[Development] A modest proposal: disable lower-case keywords (emit, foreach, forever, signals, slots) by default

Ville Voutilainen ville.voutilainen at gmail.com
Mon Apr 13 21:41:47 CEST 2020

On Mon, 13 Apr 2020 at 06:11, Nathan Myers <ncm at cantrip.org> wrote:
> The prevailing feeling in the room, when the vote was taken,
> was that Qt people  MUST  BE  SMOKING  CRACK  if they think
> the ISO 14882 C++ Standard should or would tiptoe around Qt's
> aggressive abuse of lower-case macro names. That Qt has abused
> them for a long time makes the abuse exactly that much *less*
> excusable. To wit: you cannot claim you didn't know better.

While the argument was indeed made that the prolonged time we have had
macros in our public API makes accommodating them less appealing
for WG21, the 'prevailing feeling' is something where you speak on
behalf of a working
group without the authority to do so, and it's highly questionable
whether that feeling
was as prevailing as you suggest.

It also doesn't require smoking crack to suggest that WG21 considers
code breakage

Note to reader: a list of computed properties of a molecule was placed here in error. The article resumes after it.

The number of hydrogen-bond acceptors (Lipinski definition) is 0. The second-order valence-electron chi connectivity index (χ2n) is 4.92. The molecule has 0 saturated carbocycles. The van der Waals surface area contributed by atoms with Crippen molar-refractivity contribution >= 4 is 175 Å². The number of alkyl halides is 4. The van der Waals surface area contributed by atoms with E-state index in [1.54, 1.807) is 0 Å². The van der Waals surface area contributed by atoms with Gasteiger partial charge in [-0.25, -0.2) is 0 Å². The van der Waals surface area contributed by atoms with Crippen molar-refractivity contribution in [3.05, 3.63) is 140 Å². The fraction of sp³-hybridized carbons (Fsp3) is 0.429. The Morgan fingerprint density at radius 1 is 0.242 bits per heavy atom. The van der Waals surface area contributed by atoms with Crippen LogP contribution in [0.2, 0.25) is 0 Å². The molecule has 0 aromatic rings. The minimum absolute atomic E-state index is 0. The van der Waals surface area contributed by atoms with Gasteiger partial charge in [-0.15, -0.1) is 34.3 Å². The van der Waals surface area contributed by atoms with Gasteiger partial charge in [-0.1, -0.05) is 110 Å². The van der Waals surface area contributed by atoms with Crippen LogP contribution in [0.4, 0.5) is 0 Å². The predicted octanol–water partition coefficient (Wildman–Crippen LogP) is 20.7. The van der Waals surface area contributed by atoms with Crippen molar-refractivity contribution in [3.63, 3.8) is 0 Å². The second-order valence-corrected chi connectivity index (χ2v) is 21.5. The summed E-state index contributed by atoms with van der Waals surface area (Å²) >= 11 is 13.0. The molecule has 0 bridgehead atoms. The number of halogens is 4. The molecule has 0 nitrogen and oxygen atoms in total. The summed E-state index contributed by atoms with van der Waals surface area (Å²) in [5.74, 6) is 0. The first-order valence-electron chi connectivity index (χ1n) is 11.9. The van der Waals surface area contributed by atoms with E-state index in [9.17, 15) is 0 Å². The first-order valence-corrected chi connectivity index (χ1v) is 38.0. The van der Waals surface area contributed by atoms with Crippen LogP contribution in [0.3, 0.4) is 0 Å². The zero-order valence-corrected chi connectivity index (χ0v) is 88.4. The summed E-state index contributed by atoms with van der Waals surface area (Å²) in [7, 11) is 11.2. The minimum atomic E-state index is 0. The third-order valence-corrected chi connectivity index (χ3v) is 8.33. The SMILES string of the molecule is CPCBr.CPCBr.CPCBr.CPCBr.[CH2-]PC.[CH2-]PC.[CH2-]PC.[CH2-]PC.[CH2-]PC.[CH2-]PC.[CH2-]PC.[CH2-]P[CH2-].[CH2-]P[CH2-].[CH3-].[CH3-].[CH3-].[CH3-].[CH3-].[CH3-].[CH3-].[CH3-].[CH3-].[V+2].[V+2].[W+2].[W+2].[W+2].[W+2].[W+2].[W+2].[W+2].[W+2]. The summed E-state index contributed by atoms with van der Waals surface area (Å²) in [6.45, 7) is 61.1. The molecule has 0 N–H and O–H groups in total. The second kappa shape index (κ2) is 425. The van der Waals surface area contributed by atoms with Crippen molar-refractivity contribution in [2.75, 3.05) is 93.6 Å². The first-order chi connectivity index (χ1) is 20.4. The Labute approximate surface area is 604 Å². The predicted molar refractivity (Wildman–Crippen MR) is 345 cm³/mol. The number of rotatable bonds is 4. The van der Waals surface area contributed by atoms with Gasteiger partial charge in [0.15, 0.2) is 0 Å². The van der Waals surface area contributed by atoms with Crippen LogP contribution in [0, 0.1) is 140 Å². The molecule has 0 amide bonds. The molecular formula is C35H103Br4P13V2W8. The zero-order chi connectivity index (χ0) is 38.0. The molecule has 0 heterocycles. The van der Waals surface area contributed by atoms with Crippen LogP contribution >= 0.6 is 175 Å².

due to new identifiers clashing with existing macros; they've done so
before, when the Networking
TS and its functions with names like ntohs and htons clashed with macros.

> It would not be at all surprising if uses of all the other
> abused names--signals, slots, etc--show up in key components
> of C++23. Asking the committee to change them could not
> reasonably be expected to produce a peaceful outcome.

The outcome of this last asking was plenty peaceful.

> Marc's proposal is far too modest. Just change the default,
> in a single step: eliminate the abusive macros, as any
> responsible organization would have done *decades* ago.
> (An accompanying apology for past abuse would not be out of
> place.) Anybody who wants to keep using the abusive macros
> already knows how. They will also know that they are
> deliberately choosing to do The Wrong Thing.

Why? The users of emit don't care it's a macro, and if they never use
osyncstream, they don't
run into this problem. Forcibly breaking their code without any sort
of soft migration path
doesn't seem like a user-friendly way to approach it.

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